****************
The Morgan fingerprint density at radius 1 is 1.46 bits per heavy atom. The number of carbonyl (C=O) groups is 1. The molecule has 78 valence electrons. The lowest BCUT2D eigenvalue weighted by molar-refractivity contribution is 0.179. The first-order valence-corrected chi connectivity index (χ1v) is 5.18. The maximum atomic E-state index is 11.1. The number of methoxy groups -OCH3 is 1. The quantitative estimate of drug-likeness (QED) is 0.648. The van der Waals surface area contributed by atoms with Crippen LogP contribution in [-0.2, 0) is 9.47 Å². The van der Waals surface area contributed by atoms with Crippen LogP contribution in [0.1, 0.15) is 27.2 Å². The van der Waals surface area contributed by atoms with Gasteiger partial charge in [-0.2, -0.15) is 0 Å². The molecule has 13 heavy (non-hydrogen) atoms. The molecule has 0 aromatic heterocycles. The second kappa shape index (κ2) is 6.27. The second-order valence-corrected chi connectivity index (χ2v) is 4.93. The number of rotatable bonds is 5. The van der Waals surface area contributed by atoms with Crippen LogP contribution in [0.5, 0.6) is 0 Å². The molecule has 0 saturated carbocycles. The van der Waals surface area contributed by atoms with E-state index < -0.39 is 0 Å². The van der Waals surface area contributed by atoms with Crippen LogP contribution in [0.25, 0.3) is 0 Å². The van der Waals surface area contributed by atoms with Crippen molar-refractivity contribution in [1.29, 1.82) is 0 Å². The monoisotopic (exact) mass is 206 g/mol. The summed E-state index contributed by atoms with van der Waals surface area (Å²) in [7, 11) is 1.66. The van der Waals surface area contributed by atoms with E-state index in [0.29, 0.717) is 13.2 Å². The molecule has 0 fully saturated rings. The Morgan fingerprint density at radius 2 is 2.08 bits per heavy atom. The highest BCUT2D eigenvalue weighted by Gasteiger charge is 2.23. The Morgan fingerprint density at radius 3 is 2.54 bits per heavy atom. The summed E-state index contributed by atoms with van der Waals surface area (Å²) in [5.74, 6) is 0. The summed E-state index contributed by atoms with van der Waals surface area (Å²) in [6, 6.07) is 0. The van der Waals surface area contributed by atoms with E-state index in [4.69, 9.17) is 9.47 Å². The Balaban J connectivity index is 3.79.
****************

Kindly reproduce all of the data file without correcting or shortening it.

The Morgan fingerprint density at radius 1 is 1.46 bits per heavy atom. The number of carbonyl (C=O) groups is 1. The molecule has 78 valence electrons. The lowest BCUT2D eigenvalue weighted by molar-refractivity contribution is 0.179. The first-order valence-corrected chi connectivity index (χ1v) is 5.18. The maximum atomic E-state index is 11.1. The number of methoxy groups -OCH3 is 1. The quantitative estimate of drug-likeness (QED) is 0.648. The van der Waals surface area contributed by atoms with Crippen LogP contribution in [-0.2, 0) is 9.47 Å². The van der Waals surface area contributed by atoms with Crippen LogP contribution in [0.1, 0.15) is 27.2 Å². The van der Waals surface area contributed by atoms with Gasteiger partial charge in [-0.2, -0.15) is 0 Å². The molecule has 13 heavy (non-hydrogen) atoms. The molecule has 0 aromatic heterocycles. The second kappa shape index (κ2) is 6.27. The second-order valence-corrected chi connectivity index (χ2v) is 4.93. The number of rotatable bonds is 5. The van der Waals surface area contributed by atoms with Crippen LogP contribution in [0.5, 0.6) is 0 Å². The molecule has 0 saturated carbocycles. The van der Waals surface area contributed by atoms with E-state index < -0.39 is 0 Å². The van der Waals surface area contributed by atoms with Crippen LogP contribution in [0.25, 0.3) is 0 Å². The van der Waals surface area contributed by atoms with Crippen molar-refractivity contribution in [1.29, 1.82) is 0 Å². The monoisotopic (exact) mass is 206 g/mol. The summed E-state index contributed by atoms with van der Waals surface area (Å²) in [7, 11) is 1.66. The van der Waals surface area contributed by atoms with E-state index in [0.29, 0.717) is 13.2 Å². The molecule has 0 fully saturated rings. The Morgan fingerprint density at radius 2 is 2.08 bits per heavy atom. The highest BCUT2D eigenvalue weighted by Gasteiger charge is 2.23. The Morgan fingerprint density at radius 3 is 2.54 bits per heavy atom. The summed E-state index contributed by atoms with van der Waals surface area (Å²) in [5.74, 6) is 0. The summed E-state index contributed by atoms with van der Waals surface area (Å²) in [6, 6.07) is 0. The van der Waals surface area contributed by atoms with E-state index in [4.69, 9.17) is 9.47 Å². The Balaban J connectivity index is 3.79.